Science Worksheets and Printables

The sciences teach us everything we need and want to know about our world and how we interact with it. From components as small as elements to entities as large as planets, there are sure to be worksheets here to fit your individual student's interests. Help your child hone their knowledge into written reports using our writing worksheets as well!
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Color and Learn: Wind Color and Learn: Wind The wind is something we can't see, but we can definitely feel it!
Stratocumulus Cloud Stratocumulus Cloud Meet the stratocumulus cloud, the kind of cloud that tend to gather in groups when a storm is on the way.
Freshwater Fish Freshwater Fish Did you know that about 40% of all known fish species call ponds, lakes, rivers, and other fresh water habitats home?
Bird Brained Bird Brained Does your kid love birds? Can she tell a robin from a mallard?
Layers of Soil: Get the Dirt! Layers of Soil: Get the Dirt! What are the different layers of soil? In this worksheet your child will use clues to identify four major soil components: silt, topsoil, humus, and clay.
Energy Pyramid Energy Pyramid An energy pyramid is a simple way to graphically show how energy flows in an ecological community; similar to the "food pyramid" we use to learn healthy eating habits.
Count the Tree Rings Count the Tree Rings These trees are all different ages, which one lived the longest?
Hole-y Microbes! Practice Biology Vocab Hole-y Microbes! Practice Biology Vocab Does your child have an interest in biology?
Unscramble the Dinosaurs Unscramble the Dinosaurs These 12 dinosaur names are all mixed up, and need a dinosaur expert to help unscramble the letters.
Weather Wear Matching Weather Wear Matching What do you wear in rainy weather? Boost your kindergartener's weather sense with this colorful matching worksheet.
Facts and Opinions: Goliath Birdeater Facts and Opinions: Goliath Birdeater The Goliath birdeater is a spider that lives in South America.
Fact or Opinion: The Dumbo Octopus and More Fact or Opinion: The Dumbo Octopus and More Help your child learn about facts and opinions with this worksheet.
Fact or Opinion: The Blobfish and More Fact or Opinion: The Blobfish and More Fact: This worksheet is about unusual animals from all over the world.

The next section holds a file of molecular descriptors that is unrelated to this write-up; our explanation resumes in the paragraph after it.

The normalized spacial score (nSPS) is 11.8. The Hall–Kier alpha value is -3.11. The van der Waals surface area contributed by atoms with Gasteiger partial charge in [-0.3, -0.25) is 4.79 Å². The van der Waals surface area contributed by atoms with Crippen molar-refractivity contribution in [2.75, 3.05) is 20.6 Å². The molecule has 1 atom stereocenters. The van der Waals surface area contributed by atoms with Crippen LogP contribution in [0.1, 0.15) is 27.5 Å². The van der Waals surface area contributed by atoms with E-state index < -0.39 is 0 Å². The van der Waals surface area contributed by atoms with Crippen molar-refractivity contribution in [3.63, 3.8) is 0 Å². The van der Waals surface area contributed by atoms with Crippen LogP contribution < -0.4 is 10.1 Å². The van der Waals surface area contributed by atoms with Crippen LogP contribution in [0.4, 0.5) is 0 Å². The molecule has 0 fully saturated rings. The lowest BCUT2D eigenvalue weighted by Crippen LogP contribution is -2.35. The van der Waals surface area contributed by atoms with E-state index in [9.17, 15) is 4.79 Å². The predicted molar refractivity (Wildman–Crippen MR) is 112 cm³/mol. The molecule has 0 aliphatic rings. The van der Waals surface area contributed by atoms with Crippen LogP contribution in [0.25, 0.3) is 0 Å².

Rain Writing Prompt Rain Writing Prompt What's your favorite thing about the rain? This rain writing prompt gets your child to use his powers of description to write about what happens on rainy days.
Graduated Cylinder Measurements Graduated Cylinder Measurements In science, sometimes measuring liquids is tricky.
Sun Mandala Sun Mandala Help your child learn about the changing of seasons and weather with this cute mandala.
The sciences teach us everything we need and want to know about our world and how we interact with it. From components as small as elements to entities as large as planets, there are sure to be worksheets here to fit your individual student's interests. Help your child hone their knowledge into written reports using our writing worksheets as well!

Tips for Teaching Science

A love of science can open up a world of possibilities for young learners. You can encourage an understanding of, and passion for, all branches of science at home. The resources above cover the key science subjects that your child will learn in school, from simple experiments to Earth and space science worksheets. Find out which areas of science your child enjoys most, and which might be more challenging. Be sure to select a mixture of both when downloading and printing. Here are some other ideas for instilling in your child a love of science.

  • When studying biology topics that require memorization, such as habitats, landforms, or anatomy, encourage children to make flashcards or a homemade game of Go Fish. To make the game, write the word and its definition on an index card, for example: "Peninsula - A body of land surrounded by water on three sides". On a separate index card draw a peninsula. Then, play Go Fish with your cards and some friends!
  • For younger students learning about the difference between living and nonliving things, peruse a magazine with your child. Point to objects in the magazine and challenge your child to determine if they are "alive", "once alive" or "never alive".
  • Consider subscribing to a science education magazine, such as National Geographic Kids, to inspire more science learning at home.
  • Science is best learned through hands-on experience. Make sure to check out the local science museums and wildlife centers in your area to bring science to life.